Wednesday, 20 June 2012


Today brings the sort of circumstance that can be brought to a conclusion only by standing in the middle of a wood picking a fight with a telephone answering machine.

It is the evening that I have booked in company with the National Trust.

As agreed by them and me, and at a cost they have already swiped out my bank account, I have driven here across the country (losing my sense of direction only once or twice), sacrificed my dinner of non-allergenic potatoes, and rearranged our forthcoming trip to Nottingham in order to deliver the little grits for a booked 7pm walk-and-talk about estate management, parkland history, and the beauty of the beech woods which make up the grand and glorious Ashridge Estate.

I have booked, and they haven't. I suspect something has gone wrong about five minutes before the walk is due to start. No-one else has turned up. It could be the vile weather and a preferable evening's entertainment of sex and violence on the TV, but I suspect the National Trust simply pitched it wrong with the words come and see our new fence.

We have booked, of course, because I am a home educating smarty pants who has made it her cause to get out the house everyday on a mission of outdoors exploration. And I have grandly proclaimed that this term we will look at the social and botanical history of gardens (large and small), from which I will not be thwarted.

Seven o'clock, and for sure it has gone bellyup. We are the only people except for a snogging couple of teenagers and a man in an anorak suspiciously walking his dog round in circles. None of them look to me like the sort of warden I would trust to provide me with a reliable guide to managing estate woodland. I clench my fists. I want a green National Trust waxed jacket, wellington boots and a credible expression of authority.

Five minutes past seven and I am stabbing at signs and photographing them in evidence for the prosecution.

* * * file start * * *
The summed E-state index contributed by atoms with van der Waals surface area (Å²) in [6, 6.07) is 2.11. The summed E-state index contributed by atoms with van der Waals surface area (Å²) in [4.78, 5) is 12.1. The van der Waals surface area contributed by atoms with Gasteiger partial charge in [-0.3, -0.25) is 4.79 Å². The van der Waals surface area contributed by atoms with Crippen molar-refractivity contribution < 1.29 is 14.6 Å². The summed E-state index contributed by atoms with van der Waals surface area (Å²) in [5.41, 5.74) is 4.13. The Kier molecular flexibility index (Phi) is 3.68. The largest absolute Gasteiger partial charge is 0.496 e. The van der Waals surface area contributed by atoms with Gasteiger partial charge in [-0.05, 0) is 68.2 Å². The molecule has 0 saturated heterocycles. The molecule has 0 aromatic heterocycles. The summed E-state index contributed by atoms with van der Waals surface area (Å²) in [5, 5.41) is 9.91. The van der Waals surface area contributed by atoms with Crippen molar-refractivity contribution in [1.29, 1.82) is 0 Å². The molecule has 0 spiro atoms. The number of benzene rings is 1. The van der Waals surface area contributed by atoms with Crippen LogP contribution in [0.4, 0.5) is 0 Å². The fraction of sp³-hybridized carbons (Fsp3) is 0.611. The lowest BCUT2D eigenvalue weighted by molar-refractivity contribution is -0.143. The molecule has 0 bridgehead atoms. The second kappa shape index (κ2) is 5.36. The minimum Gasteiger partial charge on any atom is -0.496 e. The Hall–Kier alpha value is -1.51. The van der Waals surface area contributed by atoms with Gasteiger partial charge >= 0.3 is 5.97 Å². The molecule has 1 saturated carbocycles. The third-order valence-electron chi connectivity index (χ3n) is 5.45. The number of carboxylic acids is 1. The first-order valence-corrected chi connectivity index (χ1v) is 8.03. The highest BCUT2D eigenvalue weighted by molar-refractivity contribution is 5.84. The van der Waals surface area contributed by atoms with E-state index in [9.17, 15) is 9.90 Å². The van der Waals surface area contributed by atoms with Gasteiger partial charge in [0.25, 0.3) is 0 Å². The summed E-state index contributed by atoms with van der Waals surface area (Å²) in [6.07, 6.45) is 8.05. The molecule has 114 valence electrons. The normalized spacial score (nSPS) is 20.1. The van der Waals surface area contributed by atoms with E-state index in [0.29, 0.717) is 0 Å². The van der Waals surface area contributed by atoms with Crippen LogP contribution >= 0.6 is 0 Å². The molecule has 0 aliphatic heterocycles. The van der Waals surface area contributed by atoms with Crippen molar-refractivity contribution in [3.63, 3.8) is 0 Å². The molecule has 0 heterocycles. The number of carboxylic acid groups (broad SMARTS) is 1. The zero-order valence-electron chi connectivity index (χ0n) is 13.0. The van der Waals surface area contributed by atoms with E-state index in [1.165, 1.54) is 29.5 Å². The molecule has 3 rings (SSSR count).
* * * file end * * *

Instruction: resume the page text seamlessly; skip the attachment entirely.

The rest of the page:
Ten past seven and I am pacing about the visitor centre, muttering dark curses at the shuttered windows, feeling like an anti-social hoodie who would now be entirely justified in kicking the ruddy door down thanks to being alienated once more by the National Trust who clearly hate me and have it in for me.

Quarter past seven and I'm snap-snappy-snapping into my mobile phone at a woman on an answering machine. Bizarrely, (because I am English), I then apologise for being cross. The machine pings me off and I really, really hope I delivered those words I'm sorry I'm cross in a perfect tone of passive-aggressive.

Twenty past seven I have done with the effing and blinding.

Determined not to waste the journey, I march the little grits on a pleasant evening stroll round Ashridge. I make up the history of the parkland for myself, then add my own appropriate punishment by way of a story about a little National Trust ranger called Goggles who becomes lost in the wood, loses all his clothes, and has his bits nibbled by wolves.


kelly said...

If you're doing a garden project come to the welsh botanic gardens. Cheaper than Kew with a good cafe and a greenhouse made of plastic bottles....what more could you ask for?

Grit said...

Kelly, Welsh botanic gardens is now on the list.